In the Economic Survey 2017-18, under chapter 7, Gender and Son Meta – Preference: Is Development itself an Antidote, highlights the first ever estimate of the number of ‘unwanted’ girls in India (girls whose parents wanted a boy but had a girl instead) – at 21 million. The number has been arrived at by looking at the sex ratio of the last child which is heavily male-skewed. The Survey points out that the huge number of ‘unwanted girls’ (in the 0-25 age group) is a direct outcome of the ‘son meta preference’ where parents do not stop having children until they have a son.
In some sense, once born, the lives of women are improving but society still appears to want fewer of them to be born. Though this meta-preference of son adds to the number of girls, but it is to be duly noted that these girls and women are often neglected, less resourced and less skilled, adding to the spectrum of vulnerabilities that girls face. It also leads to uneven demographic distribution in sex ratio, thus placing the girls in vulnerable situations in terms of protection, opportunities and healthy behaviours.
This was evident in the Gender Vulnerability Index 2017 study (a report by Plan India) which attempted to identify India’s current status across the four dimensions of Education, Health, Poverty and Protection by using 170 indicators. The report shows that only 73.14% female are literate, and 68.8% female ever attended school. Only 35.7% women completed 10 or more years of schooling, and 6.3% women are graduates.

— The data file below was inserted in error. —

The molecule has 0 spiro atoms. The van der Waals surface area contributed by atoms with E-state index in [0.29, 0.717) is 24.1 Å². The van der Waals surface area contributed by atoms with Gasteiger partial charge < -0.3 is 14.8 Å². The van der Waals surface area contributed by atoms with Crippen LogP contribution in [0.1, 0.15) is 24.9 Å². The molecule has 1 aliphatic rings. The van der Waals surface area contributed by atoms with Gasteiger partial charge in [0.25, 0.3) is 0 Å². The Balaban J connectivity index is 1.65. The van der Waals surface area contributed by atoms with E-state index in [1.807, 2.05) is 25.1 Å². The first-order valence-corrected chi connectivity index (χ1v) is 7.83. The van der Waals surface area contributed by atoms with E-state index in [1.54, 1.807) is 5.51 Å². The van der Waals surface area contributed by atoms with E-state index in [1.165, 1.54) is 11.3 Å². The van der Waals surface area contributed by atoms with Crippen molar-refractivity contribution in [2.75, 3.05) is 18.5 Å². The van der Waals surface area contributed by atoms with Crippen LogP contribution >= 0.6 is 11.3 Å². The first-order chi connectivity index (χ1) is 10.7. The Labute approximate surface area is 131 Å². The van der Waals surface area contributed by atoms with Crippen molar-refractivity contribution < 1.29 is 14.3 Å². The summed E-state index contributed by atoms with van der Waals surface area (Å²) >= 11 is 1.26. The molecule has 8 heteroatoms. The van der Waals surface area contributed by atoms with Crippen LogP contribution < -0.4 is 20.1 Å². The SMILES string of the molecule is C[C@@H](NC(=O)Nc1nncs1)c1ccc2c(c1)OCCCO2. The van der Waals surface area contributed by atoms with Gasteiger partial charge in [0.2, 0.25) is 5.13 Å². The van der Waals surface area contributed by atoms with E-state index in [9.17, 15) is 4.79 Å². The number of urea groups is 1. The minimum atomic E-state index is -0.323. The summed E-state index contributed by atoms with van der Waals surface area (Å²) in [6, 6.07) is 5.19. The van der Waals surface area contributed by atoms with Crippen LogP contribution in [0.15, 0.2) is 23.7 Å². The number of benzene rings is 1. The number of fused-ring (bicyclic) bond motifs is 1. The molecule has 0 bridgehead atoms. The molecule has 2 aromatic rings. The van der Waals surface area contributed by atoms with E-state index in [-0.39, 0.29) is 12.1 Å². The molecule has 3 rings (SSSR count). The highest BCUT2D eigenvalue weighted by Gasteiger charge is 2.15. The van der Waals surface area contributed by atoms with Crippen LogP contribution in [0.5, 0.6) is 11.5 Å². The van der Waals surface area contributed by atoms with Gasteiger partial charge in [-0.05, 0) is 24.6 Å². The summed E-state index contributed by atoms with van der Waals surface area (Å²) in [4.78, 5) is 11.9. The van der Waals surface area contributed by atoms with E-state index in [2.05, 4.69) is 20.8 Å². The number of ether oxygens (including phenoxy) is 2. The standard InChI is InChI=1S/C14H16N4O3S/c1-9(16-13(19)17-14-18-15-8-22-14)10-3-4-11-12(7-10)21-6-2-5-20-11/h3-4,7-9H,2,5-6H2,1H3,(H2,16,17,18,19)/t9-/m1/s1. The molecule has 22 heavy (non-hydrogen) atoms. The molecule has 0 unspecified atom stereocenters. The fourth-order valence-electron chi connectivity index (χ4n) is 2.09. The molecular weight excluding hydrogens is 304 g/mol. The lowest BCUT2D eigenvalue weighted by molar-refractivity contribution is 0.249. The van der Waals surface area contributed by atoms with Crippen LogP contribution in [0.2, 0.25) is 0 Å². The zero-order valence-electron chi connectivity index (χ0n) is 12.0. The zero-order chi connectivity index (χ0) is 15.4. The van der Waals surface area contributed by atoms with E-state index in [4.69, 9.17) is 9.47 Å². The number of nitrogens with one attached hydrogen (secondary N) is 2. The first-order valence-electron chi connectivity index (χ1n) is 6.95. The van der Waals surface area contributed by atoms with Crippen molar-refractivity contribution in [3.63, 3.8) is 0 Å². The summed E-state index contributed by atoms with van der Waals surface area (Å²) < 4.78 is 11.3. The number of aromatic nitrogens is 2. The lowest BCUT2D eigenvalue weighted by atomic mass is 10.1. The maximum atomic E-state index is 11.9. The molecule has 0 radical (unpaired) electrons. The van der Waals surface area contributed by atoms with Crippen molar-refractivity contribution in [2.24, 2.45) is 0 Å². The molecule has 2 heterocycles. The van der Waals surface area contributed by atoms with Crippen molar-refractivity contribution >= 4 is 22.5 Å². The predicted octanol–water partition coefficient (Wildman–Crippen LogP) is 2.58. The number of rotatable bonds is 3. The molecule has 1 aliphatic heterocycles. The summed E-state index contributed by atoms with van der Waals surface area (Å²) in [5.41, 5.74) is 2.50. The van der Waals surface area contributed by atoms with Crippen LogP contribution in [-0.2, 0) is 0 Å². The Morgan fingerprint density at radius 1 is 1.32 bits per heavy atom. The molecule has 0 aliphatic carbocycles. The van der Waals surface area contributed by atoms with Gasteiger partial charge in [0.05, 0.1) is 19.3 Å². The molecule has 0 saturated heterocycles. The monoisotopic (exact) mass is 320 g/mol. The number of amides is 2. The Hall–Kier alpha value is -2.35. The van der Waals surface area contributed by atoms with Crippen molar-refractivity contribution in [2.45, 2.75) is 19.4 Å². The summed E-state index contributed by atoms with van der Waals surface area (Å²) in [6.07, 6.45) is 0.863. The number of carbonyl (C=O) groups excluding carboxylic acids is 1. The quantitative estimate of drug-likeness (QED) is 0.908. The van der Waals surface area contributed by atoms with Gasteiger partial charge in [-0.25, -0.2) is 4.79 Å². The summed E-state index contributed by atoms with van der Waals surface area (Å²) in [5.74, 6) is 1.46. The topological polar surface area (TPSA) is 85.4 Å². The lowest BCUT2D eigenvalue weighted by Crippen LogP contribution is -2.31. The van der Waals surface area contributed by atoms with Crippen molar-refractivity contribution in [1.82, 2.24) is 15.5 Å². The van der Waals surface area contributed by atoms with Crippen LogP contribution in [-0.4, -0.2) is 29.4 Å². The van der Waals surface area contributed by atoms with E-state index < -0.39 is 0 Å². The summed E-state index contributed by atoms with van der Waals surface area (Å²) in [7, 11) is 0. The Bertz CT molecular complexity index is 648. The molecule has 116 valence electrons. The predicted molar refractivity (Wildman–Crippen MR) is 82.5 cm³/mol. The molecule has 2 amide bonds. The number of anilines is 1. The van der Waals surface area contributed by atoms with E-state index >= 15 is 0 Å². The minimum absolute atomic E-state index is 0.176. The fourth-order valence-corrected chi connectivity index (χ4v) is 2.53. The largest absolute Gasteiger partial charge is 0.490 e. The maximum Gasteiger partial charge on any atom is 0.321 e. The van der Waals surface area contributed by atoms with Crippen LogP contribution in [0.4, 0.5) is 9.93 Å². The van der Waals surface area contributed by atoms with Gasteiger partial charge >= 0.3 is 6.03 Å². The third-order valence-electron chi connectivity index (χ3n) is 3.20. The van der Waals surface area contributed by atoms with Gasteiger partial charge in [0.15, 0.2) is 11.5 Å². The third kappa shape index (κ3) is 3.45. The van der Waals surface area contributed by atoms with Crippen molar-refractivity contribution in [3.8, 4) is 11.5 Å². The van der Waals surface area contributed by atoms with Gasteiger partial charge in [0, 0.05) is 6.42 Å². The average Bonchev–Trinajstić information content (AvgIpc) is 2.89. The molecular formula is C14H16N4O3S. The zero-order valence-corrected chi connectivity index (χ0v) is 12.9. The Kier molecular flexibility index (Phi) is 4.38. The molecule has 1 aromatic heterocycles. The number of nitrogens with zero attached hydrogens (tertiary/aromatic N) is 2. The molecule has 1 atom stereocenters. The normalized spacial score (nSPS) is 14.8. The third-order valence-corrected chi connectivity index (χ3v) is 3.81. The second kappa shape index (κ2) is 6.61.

Plan India has been working towards the holistic development and advancement of girls for more than four decades. It has been implementing impactful and innovative programmes on education, early childhood care, youth employment household economy and income generation that ensures children, girls and women are bolstered to realise their full potential and also access their rights. Through some of our initiatives such as GARV, Lets Girl Be Born, Safer Cities, Missing Child Alert and Meri Beti, Meri Shakti – wherein gender equality, gender violence, gender transformation and importance of gender sensitive environment are strongly addressed, we are noting positive changes in terms of an attitudinal and behaviour shift towards the girl child. We will continue to work for girls’ rights as it is at the very core of our commitment which is to impact the lives of 10 million girls by 2020 and advocate for their equality, inclusion and empowerment.
We are optimistic that through a collaborative approach and strategic partnership with the government, civil society, corporate, media and the youth, we will be able to bring about a paradigm shift and aim for a world wherein, girls can learn, lead, decide and thrive.